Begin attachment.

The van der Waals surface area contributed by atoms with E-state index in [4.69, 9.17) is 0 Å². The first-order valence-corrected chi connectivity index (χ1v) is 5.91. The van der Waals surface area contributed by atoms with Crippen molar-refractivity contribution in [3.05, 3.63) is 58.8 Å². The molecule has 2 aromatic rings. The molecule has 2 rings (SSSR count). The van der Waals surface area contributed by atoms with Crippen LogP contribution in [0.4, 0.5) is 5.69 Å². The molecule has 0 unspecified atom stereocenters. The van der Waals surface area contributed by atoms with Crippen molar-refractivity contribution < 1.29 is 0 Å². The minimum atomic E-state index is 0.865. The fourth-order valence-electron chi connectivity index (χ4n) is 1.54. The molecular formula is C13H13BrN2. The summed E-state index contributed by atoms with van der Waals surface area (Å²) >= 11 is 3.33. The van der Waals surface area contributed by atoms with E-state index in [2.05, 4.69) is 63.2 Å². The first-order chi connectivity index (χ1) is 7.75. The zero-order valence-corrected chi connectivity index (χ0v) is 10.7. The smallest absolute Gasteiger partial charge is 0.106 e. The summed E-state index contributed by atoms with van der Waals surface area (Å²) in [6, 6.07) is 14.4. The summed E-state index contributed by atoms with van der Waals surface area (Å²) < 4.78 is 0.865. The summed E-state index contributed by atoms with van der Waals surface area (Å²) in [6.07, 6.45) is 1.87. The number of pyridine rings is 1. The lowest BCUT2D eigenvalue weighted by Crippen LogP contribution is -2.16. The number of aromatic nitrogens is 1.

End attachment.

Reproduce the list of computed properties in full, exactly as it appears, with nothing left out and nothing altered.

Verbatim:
The van der Waals surface area contributed by atoms with E-state index in [4.69, 9.17) is 0 Å². The first-order valence-corrected chi connectivity index (χ1v) is 5.91. The van der Waals surface area contributed by atoms with Crippen molar-refractivity contribution in [3.05, 3.63) is 58.8 Å². The molecule has 2 aromatic rings. The molecule has 2 rings (SSSR count). The van der Waals surface area contributed by atoms with Crippen LogP contribution in [0.4, 0.5) is 5.69 Å². The molecule has 0 unspecified atom stereocenters. The van der Waals surface area contributed by atoms with Crippen molar-refractivity contribution < 1.29 is 0 Å². The minimum atomic E-state index is 0.865. The fourth-order valence-electron chi connectivity index (χ4n) is 1.54. The molecular formula is C13H13BrN2. The summed E-state index contributed by atoms with van der Waals surface area (Å²) >= 11 is 3.33. The van der Waals surface area contributed by atoms with E-state index in [2.05, 4.69) is 63.2 Å². The first-order chi connectivity index (χ1) is 7.75. The zero-order valence-corrected chi connectivity index (χ0v) is 10.7. The smallest absolute Gasteiger partial charge is 0.106 e. The summed E-state index contributed by atoms with van der Waals surface area (Å²) in [6, 6.07) is 14.4. The summed E-state index contributed by atoms with van der Waals surface area (Å²) < 4.78 is 0.865. The summed E-state index contributed by atoms with van der Waals surface area (Å²) in [6.07, 6.45) is 1.87. The number of pyridine rings is 1. The lowest BCUT2D eigenvalue weighted by Crippen LogP contribution is -2.16. The number of aromatic nitrogens is 1.